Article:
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Hardwood (cherry) flooring on a heated slab?

Avasa Kreismann | Posted in Green Building Techniques on

I am constructing a home on a heated monolithic slab and would like to avoid having concrete, ceramic, or engineered wood floor. I would REALLY like to install cherry hardwood and am wondering about the (real!) pros/cons of 2 installation methods… 1) gluing 5/8″ plywood to the slab and nailing the cherry to this. (how much heating efficiency is lost?) or 2) putting 2×2″ sleepers in the concrete and installing the cherry directly on this.  Does anyone have experience with these methods OR another idea?  thanks!!!

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  1. Trevor Lambert | | #1

    5/8" plywood is R0.8. The efficiency lost depends on how much insulation you have below the slab. If you have 2" of foam, then it will be in the ballpark of 8-12%. The more insulation you add below the slab, the less you will lose. The sleepers would result in more energy efficiency, though I imagine there might be other issues. At the least I think you'd want an underlay between the slab at the hardwood. If it were me, I'd be trying to think up a way to make the hardwood a floating floor. Then you don't have to worry about a nailing substrate.

    1. Avasa Kreismann | | #3

      the current design has 12" of expanded foam under the floor (6" under the footing), for approx r-40. would that mean a 2% efficiency loss (plus that of the hardwood?)? Just to understand... the efficiency loss implies what exactly? the wood boiler (froeling) will still be producing the same btus... and the heat isnt actually lost, it would just take longer to penetrate the floor?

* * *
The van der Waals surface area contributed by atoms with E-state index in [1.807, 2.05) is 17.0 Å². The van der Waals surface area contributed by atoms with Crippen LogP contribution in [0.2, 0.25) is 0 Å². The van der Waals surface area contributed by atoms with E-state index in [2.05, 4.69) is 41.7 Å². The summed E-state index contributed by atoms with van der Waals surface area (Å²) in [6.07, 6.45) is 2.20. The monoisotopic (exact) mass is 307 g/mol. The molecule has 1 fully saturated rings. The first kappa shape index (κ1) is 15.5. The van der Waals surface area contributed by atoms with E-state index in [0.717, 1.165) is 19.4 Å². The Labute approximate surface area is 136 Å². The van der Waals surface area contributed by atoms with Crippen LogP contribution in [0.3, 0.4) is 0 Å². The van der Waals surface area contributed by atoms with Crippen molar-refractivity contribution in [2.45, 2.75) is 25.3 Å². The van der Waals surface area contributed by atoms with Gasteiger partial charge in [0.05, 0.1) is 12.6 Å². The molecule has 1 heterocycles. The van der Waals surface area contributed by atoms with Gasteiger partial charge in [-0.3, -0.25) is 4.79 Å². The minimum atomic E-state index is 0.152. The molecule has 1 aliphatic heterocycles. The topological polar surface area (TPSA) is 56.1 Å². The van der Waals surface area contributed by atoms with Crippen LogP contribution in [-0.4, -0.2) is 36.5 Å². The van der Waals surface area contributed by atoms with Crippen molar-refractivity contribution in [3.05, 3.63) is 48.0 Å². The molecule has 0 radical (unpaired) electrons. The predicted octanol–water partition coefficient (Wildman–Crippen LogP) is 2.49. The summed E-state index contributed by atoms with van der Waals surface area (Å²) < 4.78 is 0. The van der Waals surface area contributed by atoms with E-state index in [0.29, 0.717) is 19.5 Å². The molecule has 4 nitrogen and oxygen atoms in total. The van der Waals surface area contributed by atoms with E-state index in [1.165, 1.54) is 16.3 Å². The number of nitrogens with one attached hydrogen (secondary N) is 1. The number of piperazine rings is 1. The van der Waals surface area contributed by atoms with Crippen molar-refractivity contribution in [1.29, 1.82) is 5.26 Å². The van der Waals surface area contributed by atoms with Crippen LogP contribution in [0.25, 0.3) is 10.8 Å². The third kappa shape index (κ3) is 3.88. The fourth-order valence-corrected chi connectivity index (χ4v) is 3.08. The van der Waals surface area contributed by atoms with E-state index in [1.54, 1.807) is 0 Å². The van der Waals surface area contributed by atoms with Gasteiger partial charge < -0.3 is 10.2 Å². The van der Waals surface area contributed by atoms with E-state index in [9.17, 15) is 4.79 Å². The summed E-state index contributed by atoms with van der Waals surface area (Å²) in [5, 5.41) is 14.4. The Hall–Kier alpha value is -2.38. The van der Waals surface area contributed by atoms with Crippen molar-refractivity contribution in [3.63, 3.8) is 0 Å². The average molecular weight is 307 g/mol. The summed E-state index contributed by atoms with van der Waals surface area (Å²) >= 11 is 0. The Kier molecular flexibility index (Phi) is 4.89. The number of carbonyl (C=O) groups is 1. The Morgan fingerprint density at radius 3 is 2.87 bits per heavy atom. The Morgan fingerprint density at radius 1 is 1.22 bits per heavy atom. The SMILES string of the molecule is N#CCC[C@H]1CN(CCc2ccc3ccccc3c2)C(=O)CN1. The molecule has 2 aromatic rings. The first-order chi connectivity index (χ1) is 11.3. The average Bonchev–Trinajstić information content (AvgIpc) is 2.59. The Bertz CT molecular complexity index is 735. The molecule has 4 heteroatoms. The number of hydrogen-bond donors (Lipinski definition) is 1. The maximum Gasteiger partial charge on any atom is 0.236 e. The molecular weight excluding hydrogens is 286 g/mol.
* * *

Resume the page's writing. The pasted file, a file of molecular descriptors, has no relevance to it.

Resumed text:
regarding the sleepers... assuming that humidity isnt an issue (maybe thats a pour assumption), i dont really come up with downsides...

      1. Trevor Lambert | | #5

        The fact that it takes longer to penetrate the floor is what is causing the heat to be lost. The insulation under the slab is no different than the insulation above it; it just slows down the heat loss. So slowing it down on one side (adding insulation, e.g. plywood), increases the proportional amount that will go out the other side.

        With the amount of insulation you have, I wouldn't worry too much about R0.8 of plywood. I'd still be looking at making it a floating floor. My house is pretty much the same as yours, slab on 12" of foam (but no footing). I'm not opposed to engineered wood flooring, so that's probably what I'll end up doing. But if I was really keen on hardwood, I'm sure there's a way to make that a floating floor.

  2. Jon R | | #2

    There is also heating system efficiency, which depends on your heat source and occurs even if there is no heat loss to the backside of the radiator. It's a bigger factor with a heat pump, moderate with a condensing boiler, a non-issue with electric resistance heat.

    Also note that soil acts as insulation, meaning that heat that makes it through your foam isn't completely lost.

    1. Avasa Kreismann | | #4

      froeling wood gasification boiler with electric backup. in a very efficient construction (in theory!)

    2. Trevor Lambert | | #6

      I think you could only consider the soil as insulation if the ground temperature in the heating season was very near the target indoor temperature. That is definitely not the case where I live. I would call it a heat sink rather than insulation.

      1. Jon R | | #7

        It's both. The ground temperature just below the insulation will rise to something greater than normal ground temperature.

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